COVID-19 and technology

In the context of the global pandemic caused by the coronavirus, each country has implemented a set of measures to stop the spread of the virus and its cases. Although confinement has been the initial measure adopted by most countries, their own strategies to control and not lengthen this situation have given way to a new horizon, where technology is key to being able to return to a normal situation in the movements of life in society.

Several countries around the world, highlighting China, Singapore or South Korea as pioneers, have used technology, together with more restrictive measures, in order to stabilize the situation and, even, in some cases, raise the confinement situation. In general, the positive effects have been achieved by applying strategies based on the mobility control and contact tracing by proximity of the population, as well as health monitoring measures based on recurring tests such as evaluating the body temperature of individuals.

However, the success of this technological strategy has been questioned by the controversy that arises around the privacy of personal data. In the most extreme case, some critics have pointed out that, China is taking this to its advantage and using these innovative systems as an excellent strategy to further expand its invasive system of social surveillance.

At this point, technology is the key again, since it is essential to help minimize the spread of SARS-CoV, to control possible new outbreaks, and allowing it to be done while respecting the privacy of the population. Therefore, several countries have valued and worked on decentralized data models based on self-sovereign identity systems.


Privacy protection systems

The self-sovereign identity allows each person to have a digital identity, associated with their real identity, with which to manage and safeguard their personal data. In other words, it allows citizens to demonstrate any competence without the need to reveal the rest of their personal information.

Applied within the framework of the measures taken by COVID-19, the success of the self-sovereign identity is that the individual can demonstrate whether or not they are infected, when required, without having to show any other sensitive information, as could be their name or address.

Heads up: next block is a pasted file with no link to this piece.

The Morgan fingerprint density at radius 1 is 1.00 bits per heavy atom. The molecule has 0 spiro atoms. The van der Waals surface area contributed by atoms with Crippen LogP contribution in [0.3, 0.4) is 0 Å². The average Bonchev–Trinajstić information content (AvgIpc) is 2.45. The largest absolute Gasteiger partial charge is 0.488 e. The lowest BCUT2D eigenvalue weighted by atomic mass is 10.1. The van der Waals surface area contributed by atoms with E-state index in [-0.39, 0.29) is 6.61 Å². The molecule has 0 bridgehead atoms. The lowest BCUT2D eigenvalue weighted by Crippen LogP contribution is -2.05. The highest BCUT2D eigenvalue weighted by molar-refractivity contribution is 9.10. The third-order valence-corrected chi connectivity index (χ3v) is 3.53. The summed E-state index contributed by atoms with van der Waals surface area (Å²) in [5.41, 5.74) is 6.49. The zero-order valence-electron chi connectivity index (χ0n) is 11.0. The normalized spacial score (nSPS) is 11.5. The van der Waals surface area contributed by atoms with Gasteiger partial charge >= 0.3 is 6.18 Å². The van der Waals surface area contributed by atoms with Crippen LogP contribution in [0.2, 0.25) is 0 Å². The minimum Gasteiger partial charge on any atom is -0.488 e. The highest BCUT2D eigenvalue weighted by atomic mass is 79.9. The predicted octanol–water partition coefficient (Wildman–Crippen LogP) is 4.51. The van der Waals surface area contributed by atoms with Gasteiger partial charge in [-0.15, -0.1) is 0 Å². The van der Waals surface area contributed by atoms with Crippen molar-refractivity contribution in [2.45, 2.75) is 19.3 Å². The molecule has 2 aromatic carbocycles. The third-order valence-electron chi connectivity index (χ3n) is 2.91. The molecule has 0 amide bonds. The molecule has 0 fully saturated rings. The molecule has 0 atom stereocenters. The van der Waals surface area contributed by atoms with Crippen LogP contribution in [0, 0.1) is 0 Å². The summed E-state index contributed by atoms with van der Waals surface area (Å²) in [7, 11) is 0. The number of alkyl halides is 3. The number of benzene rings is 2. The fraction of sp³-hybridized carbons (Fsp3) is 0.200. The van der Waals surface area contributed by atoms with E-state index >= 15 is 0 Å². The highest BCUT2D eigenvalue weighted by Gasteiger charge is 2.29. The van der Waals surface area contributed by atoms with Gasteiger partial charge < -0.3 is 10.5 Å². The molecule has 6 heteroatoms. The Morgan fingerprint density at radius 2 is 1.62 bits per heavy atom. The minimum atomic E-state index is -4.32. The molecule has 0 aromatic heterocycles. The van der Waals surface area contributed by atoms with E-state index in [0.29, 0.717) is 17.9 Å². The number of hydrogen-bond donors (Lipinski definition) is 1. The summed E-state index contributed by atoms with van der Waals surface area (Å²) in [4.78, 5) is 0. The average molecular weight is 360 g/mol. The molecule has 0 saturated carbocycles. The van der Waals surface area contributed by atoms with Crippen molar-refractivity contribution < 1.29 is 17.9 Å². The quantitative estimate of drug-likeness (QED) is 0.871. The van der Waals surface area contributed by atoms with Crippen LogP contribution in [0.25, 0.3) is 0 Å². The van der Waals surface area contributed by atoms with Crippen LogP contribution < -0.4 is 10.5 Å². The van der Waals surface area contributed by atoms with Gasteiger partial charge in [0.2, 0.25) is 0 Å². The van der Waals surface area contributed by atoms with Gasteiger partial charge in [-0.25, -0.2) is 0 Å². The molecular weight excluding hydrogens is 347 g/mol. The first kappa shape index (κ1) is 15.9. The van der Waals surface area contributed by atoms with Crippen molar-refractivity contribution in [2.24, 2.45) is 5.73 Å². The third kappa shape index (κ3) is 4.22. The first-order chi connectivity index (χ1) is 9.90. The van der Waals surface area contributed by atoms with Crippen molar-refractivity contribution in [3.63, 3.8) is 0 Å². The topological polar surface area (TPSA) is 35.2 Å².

Likewise, in the specific case of using a mobile application to perform contact tracing between people and sources of contagion, it can be done without revealing personal information, since the data is in the hands of the user, who can decide whether to share it, or not.


Blockchain y SSI

A self-sovereign identity system (SSI) is characterized by developing on a decentralized model, that is, the identity data of the population is not stored or recorded in centralized systems, but rather in a decentralized network where no entity has the control. To create this ecosystem, blockchain technology is ideal.

Furthermore, the blockchain provides definitive proof of veracity and defense against possible manipulations of the individual’s recorded information.

Thus, the combination of sovereign identity, through digital credentials, where the state of health can be demonstrated without the need to show the rest of the personal data; and the blockchain, which allows creating a decentralized consensus that provides security to the system, allows creating applications where the security of the population does not harm the individual’s own privacy.


Technology can help minimize the spread of the coronavirus, as well as control potential new outbreaks (as has been reflected in Asian countries). It allows doing it by providing privacy.

Specifically, considering the different proposals that are being developed to combat the pandemic, such as proximity contact systems via Bluetooth and digital identity, SSI (Self-sovereign Identity) technology, and the blockchain, it is conclusive that technology is ideal to achieve the objectives safeguarding the point of anonymity to the users and guaranteeing the security of the system.

COVID-19 has created an entirely new precedent for crisis management. This situation forces us to make decisions in terms of community health, but at the same time avoid as much as possible the collateral damages that at the socioeconomic level arise. It is clear, therefore, the great value that the tools of «control» have over the population to combat the spread of it, and of future viruses, being able to guarantee the greatest possible degree of privacy for people.

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